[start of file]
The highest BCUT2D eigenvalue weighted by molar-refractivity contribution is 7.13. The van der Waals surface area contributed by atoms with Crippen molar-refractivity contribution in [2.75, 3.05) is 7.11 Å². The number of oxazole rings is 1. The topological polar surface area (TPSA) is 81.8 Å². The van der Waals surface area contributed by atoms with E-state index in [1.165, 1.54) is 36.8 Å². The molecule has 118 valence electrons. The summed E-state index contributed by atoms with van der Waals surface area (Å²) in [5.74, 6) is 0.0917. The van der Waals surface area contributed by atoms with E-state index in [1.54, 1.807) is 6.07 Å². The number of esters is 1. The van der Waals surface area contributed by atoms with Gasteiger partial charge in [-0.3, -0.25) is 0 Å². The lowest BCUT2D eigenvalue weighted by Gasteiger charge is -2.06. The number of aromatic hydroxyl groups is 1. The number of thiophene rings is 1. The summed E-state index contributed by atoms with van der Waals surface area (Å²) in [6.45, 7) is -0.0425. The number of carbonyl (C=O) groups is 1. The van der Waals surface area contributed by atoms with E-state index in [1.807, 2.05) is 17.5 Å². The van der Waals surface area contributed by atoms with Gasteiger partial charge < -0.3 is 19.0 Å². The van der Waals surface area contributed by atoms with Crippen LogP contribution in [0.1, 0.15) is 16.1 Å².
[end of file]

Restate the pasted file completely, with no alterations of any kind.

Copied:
The highest BCUT2D eigenvalue weighted by molar-refractivity contribution is 7.13. The van der Waals surface area contributed by atoms with Crippen molar-refractivity contribution in [2.75, 3.05) is 7.11 Å². The number of oxazole rings is 1. The topological polar surface area (TPSA) is 81.8 Å². The van der Waals surface area contributed by atoms with E-state index in [1.165, 1.54) is 36.8 Å². The molecule has 118 valence electrons. The summed E-state index contributed by atoms with van der Waals surface area (Å²) in [5.74, 6) is 0.0917. The van der Waals surface area contributed by atoms with E-state index in [1.54, 1.807) is 6.07 Å². The number of esters is 1. The van der Waals surface area contributed by atoms with Gasteiger partial charge in [-0.3, -0.25) is 0 Å². The lowest BCUT2D eigenvalue weighted by Gasteiger charge is -2.06. The number of aromatic hydroxyl groups is 1. The number of thiophene rings is 1. The summed E-state index contributed by atoms with van der Waals surface area (Å²) in [6.45, 7) is -0.0425. The number of carbonyl (C=O) groups is 1. The van der Waals surface area contributed by atoms with E-state index in [1.807, 2.05) is 17.5 Å². The van der Waals surface area contributed by atoms with Gasteiger partial charge < -0.3 is 19.0 Å². The van der Waals surface area contributed by atoms with Crippen LogP contribution in [0.1, 0.15) is 16.1 Å².